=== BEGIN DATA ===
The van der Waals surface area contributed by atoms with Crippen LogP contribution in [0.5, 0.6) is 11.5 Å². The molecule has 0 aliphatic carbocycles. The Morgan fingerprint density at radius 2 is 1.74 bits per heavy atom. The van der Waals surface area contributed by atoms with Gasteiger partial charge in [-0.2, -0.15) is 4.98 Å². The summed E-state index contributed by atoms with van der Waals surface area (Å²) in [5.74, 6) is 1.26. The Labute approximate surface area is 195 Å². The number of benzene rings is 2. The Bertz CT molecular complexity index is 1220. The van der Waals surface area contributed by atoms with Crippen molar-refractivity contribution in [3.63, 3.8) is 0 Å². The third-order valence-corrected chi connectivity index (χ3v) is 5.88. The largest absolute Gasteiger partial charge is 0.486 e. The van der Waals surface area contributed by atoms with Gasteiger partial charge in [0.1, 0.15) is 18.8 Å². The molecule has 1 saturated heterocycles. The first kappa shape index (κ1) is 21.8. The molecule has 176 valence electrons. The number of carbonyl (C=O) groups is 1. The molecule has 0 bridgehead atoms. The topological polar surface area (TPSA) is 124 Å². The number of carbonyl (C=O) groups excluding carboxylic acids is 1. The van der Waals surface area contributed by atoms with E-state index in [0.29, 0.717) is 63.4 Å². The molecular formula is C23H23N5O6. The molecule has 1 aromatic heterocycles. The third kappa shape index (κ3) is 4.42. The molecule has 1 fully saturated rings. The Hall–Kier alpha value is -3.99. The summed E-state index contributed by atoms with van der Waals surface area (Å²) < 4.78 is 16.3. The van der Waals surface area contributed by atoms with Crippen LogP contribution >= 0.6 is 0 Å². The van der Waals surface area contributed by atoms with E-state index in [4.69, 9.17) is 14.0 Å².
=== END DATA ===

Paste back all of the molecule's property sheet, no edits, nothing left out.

The van der Waals surface area contributed by atoms with Crippen LogP contribution in [0.5, 0.6) is 11.5 Å². The molecule has 0 aliphatic carbocycles. The Morgan fingerprint density at radius 2 is 1.74 bits per heavy atom. The van der Waals surface area contributed by atoms with Gasteiger partial charge in [-0.2, -0.15) is 4.98 Å². The summed E-state index contributed by atoms with van der Waals surface area (Å²) in [5.74, 6) is 1.26. The Labute approximate surface area is 195 Å². The number of benzene rings is 2. The Bertz CT molecular complexity index is 1220. The van der Waals surface area contributed by atoms with Crippen molar-refractivity contribution in [3.63, 3.8) is 0 Å². The third-order valence-corrected chi connectivity index (χ3v) is 5.88. The largest absolute Gasteiger partial charge is 0.486 e. The van der Waals surface area contributed by atoms with Gasteiger partial charge in [0.1, 0.15) is 18.8 Å². The molecule has 1 saturated heterocycles. The first kappa shape index (κ1) is 21.8. The molecule has 176 valence electrons. The number of carbonyl (C=O) groups is 1. The molecule has 0 bridgehead atoms. The topological polar surface area (TPSA) is 124 Å². The number of carbonyl (C=O) groups excluding carboxylic acids is 1. The van der Waals surface area contributed by atoms with E-state index in [0.29, 0.717) is 63.4 Å². The molecular formula is C23H23N5O6. The molecule has 1 aromatic heterocycles. The third kappa shape index (κ3) is 4.42. The molecule has 1 fully saturated rings. The Hall–Kier alpha value is -3.99. The summed E-state index contributed by atoms with van der Waals surface area (Å²) < 4.78 is 16.3. The van der Waals surface area contributed by atoms with Crippen LogP contribution >= 0.6 is 0 Å². The van der Waals surface area contributed by atoms with E-state index in [4.69, 9.17) is 14.0 Å².